DP (Decostruttori Postmodernisti – Postmodern Deconstructionists in English, if you prefer) are four professional musicians combining sharp technical skills with the verve of cabaret.
The theremin is perhaps their most distinguishing feature, being one of the first completely electronic instruments invented in Soviet Russia in 1928. Two things make it unique – its very distinctive sound, and the way that the sound is controlled by the player who glides around the instrument without even touching it. The quartet also features the rather more standard piano, violin/viola and cello, but all the players double so that in a concert (and sometimes in the same piece) you might hear mandolin, melodica, kazoo, bird whistle or slide whistle.
DP are quite unlike anything else, being almost equal parts serious and silly and always entertaining. Their repertoire ranges from contempory Italian classics such as The Good, The Bad and The Ugly to classic classics by such as Mozart or Holst or Stravinsky to Somewhere over the Rainbow – a classic of a different kind, and always in inventive and often quite unexpected arrangements. Their videos will soon convince you!
Their flair, innovation and wit is best shown in their 90 minute set:
In The Beginning Was The Sound……starting with Stravinsky, diving back to the medieval, totally ignoring Beethoven and ending up with the Bee Gees, ‘In The Beginning Was The Sound’ is an informal and entertaining rollercoaster ride through the history of music.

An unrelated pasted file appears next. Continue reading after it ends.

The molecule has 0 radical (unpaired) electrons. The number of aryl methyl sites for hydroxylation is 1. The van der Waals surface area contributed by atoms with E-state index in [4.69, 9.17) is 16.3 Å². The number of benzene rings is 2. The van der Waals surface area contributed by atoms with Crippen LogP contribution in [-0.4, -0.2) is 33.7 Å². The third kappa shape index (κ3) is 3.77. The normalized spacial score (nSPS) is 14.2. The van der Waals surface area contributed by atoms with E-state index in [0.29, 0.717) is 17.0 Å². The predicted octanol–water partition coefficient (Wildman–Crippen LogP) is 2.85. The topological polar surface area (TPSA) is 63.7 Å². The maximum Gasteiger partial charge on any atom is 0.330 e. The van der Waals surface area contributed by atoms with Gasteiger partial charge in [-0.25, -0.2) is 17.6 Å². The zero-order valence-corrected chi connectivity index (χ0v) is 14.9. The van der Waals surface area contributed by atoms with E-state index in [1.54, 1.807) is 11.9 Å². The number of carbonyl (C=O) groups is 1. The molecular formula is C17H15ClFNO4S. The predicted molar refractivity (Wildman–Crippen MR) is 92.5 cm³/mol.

DP on RAI 1
RAI 1 is the Italian equivalent of BBC1 and one of their most popular programmes is the 90 minute Music Quiz, broadcast at peak time on a Friday night with an audience of over 3 million viewers. On December 30th 2016, DP were guests on the show and played appropriately deconstructed versions of several well known Italian songs!
In early January 2017, Classic FM, on their Facebook page, featured DP performing Tchaikovsky’s First Piano concerto (without the piano). Within 24 hours it had had an extraordinary responce and weeks later is still getting seen with over 6.5k reactions and almost 3k shares. Some of the over 300 comments posted were entertaining and instructive too: “Brilliant, so entertaining!”, “Showing wit and innovation”, “Qué horror!”, “This is what new music should be”, “Why……???”, “Ahahaha – I want to die!”.
A brief – and deconstructive – explanation of how the mysterious theremin works. For further technical information please consult Wikipedia…